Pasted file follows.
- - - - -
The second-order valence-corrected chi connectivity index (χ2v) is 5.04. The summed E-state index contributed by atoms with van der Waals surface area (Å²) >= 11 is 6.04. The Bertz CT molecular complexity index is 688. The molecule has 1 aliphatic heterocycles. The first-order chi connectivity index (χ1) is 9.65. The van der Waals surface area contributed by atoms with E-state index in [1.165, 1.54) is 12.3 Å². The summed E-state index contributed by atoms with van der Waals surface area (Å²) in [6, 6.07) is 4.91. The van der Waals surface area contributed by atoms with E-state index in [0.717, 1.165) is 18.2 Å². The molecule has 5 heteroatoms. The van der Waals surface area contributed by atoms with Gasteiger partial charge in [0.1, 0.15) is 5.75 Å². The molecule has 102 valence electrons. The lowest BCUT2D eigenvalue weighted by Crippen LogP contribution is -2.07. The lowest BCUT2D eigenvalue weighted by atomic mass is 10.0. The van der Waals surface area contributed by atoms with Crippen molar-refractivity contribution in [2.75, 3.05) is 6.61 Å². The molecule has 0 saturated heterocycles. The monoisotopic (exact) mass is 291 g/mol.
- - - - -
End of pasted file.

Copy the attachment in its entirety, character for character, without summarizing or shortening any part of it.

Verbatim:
The second-order valence-corrected chi connectivity index (χ2v) is 5.04. The summed E-state index contributed by atoms with van der Waals surface area (Å²) >= 11 is 6.04. The Bertz CT molecular complexity index is 688. The molecule has 1 aliphatic heterocycles. The first-order chi connectivity index (χ1) is 9.65. The van der Waals surface area contributed by atoms with E-state index in [1.165, 1.54) is 12.3 Å². The summed E-state index contributed by atoms with van der Waals surface area (Å²) in [6, 6.07) is 4.91. The van der Waals surface area contributed by atoms with E-state index in [0.717, 1.165) is 18.2 Å². The molecule has 5 heteroatoms. The van der Waals surface area contributed by atoms with Gasteiger partial charge in [0.1, 0.15) is 5.75 Å². The molecule has 102 valence electrons. The lowest BCUT2D eigenvalue weighted by Crippen LogP contribution is -2.07. The lowest BCUT2D eigenvalue weighted by atomic mass is 10.0. The van der Waals surface area contributed by atoms with Crippen molar-refractivity contribution in [2.75, 3.05) is 6.61 Å². The molecule has 0 saturated heterocycles. The monoisotopic (exact) mass is 291 g/mol.